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Flight of Fancy: What the Planets Would Look Like if They Were as Close as the Moon

[node:summary]Artist Ron Miller visualized what the planets would look like at the moon's distance from Earth, with these results.
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Watching planets and stars as they appear in the sky is captivating, but gazing at pinpricks of light glistening against the celestial sphere doesn’t give the heavenward ogler a sense of what these magnificent globes are really like.

Luckily we’ve got the imagination of photographer and avid amateur astronomer Ron Miller on our very own planet. The moon is about 240,000 miles from Earth, as Miller points out in a post at So what would each planet look like if it were the same distance from here?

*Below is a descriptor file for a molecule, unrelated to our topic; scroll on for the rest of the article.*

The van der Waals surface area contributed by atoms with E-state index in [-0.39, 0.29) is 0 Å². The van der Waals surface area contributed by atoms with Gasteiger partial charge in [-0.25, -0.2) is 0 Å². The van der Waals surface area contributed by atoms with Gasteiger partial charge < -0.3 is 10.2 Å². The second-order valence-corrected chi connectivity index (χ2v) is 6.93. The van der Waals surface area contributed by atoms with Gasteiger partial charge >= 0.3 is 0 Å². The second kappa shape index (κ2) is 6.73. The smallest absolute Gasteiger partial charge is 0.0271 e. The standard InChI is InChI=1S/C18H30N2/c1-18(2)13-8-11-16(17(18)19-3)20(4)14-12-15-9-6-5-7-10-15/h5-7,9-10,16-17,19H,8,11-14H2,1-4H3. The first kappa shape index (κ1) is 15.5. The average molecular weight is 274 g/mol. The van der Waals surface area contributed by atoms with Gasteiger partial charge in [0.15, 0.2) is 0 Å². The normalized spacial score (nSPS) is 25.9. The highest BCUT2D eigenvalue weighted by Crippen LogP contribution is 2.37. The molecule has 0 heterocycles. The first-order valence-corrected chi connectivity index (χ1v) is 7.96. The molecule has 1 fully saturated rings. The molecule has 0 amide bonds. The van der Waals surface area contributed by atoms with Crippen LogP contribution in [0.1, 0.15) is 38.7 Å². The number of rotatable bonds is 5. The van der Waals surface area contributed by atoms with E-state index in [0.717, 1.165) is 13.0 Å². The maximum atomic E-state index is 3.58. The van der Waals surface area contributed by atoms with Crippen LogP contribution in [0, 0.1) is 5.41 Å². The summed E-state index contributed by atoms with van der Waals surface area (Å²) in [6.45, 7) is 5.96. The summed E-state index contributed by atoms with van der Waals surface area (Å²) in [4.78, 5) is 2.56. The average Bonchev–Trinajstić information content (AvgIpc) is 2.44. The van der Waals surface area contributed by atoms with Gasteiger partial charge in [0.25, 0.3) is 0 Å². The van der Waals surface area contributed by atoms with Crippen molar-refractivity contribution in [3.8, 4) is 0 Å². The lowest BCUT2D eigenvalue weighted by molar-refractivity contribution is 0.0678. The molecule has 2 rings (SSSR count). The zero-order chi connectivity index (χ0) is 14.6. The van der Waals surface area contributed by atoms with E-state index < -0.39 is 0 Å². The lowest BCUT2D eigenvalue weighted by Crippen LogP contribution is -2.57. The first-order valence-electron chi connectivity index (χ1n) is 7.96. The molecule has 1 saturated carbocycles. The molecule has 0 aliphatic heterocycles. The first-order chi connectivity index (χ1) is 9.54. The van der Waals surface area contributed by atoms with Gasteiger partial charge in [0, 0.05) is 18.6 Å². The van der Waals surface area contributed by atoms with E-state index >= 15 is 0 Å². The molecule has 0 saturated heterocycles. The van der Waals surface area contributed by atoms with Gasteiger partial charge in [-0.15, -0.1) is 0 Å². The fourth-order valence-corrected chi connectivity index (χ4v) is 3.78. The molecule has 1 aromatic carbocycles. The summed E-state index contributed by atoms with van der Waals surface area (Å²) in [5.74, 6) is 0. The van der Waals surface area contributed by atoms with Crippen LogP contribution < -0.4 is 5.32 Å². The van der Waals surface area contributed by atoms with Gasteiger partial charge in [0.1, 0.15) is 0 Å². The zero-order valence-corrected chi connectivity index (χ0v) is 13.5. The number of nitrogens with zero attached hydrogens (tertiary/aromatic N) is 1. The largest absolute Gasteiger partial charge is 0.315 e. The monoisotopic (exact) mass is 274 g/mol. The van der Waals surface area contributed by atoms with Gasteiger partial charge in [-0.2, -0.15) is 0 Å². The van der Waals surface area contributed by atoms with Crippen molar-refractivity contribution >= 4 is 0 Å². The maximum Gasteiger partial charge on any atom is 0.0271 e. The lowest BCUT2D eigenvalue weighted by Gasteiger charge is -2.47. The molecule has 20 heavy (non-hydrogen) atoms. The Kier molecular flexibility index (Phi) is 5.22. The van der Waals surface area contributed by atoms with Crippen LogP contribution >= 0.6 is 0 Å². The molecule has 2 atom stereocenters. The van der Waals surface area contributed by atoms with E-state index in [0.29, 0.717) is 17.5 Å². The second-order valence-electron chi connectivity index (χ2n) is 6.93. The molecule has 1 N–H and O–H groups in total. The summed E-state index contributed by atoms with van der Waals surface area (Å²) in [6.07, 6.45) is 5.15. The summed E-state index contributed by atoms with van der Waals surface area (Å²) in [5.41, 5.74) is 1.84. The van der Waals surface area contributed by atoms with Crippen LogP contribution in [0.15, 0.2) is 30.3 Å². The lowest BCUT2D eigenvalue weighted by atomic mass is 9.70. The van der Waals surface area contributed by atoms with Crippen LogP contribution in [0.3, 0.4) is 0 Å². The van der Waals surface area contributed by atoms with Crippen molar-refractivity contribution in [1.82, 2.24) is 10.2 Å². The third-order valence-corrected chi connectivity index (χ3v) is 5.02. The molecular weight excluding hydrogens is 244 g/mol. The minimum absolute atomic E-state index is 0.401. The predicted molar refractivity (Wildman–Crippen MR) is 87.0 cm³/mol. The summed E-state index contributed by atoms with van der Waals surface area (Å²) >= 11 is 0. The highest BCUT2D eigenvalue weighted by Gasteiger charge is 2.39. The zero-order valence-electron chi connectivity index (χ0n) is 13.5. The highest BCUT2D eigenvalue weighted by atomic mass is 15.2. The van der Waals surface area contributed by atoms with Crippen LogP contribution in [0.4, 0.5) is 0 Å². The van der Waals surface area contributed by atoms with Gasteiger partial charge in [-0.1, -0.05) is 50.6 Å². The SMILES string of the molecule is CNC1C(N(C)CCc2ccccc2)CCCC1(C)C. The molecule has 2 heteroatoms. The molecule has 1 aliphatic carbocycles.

To explore that question, Miller superimposed several of the solar system’s seven other planets (it would have been eight, but Pluto has been out of the running for some years now) onto Mother Earth’s sky in succession.

Each shot is of the same highway stretching toward distant mountains, as if one were driving toward the planet in question. The first photo shows a full moon so as to illustrate the scale of what is to come. Then it’s a parade of planets: luminous, glowing Venus; sapphire-colored Neptune and Uranus, ruby-tinged Mars. The gas giants, as one can imagine, are unimaginably enormous. Daunting, even, with Saturn’s rings in particular stretching from one end of the horizon to the other. 

Ron Miller

Mother Earth's faithful satellite, the moon

Ron Miller

Luminescent Venus, second from the sun

Ron Miller

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Fiery red Mars, ruby in the sky

Ron Miller

Sapphire Neptune, a gas giant that's 14 times larger than the moon

Ron Miller

Uranus, robin's egg blue

Ron Miller

Jumpin' Jupiter! In your face!

Ron Miller

Saturn stuns and awes

Get the full effect at, which includes Miller’s vivid descriptions of each planet, read his io9 posts here, and ogle some more of his phantasmogoric illustrations at his website, Black Cat Studios. Images used with permission.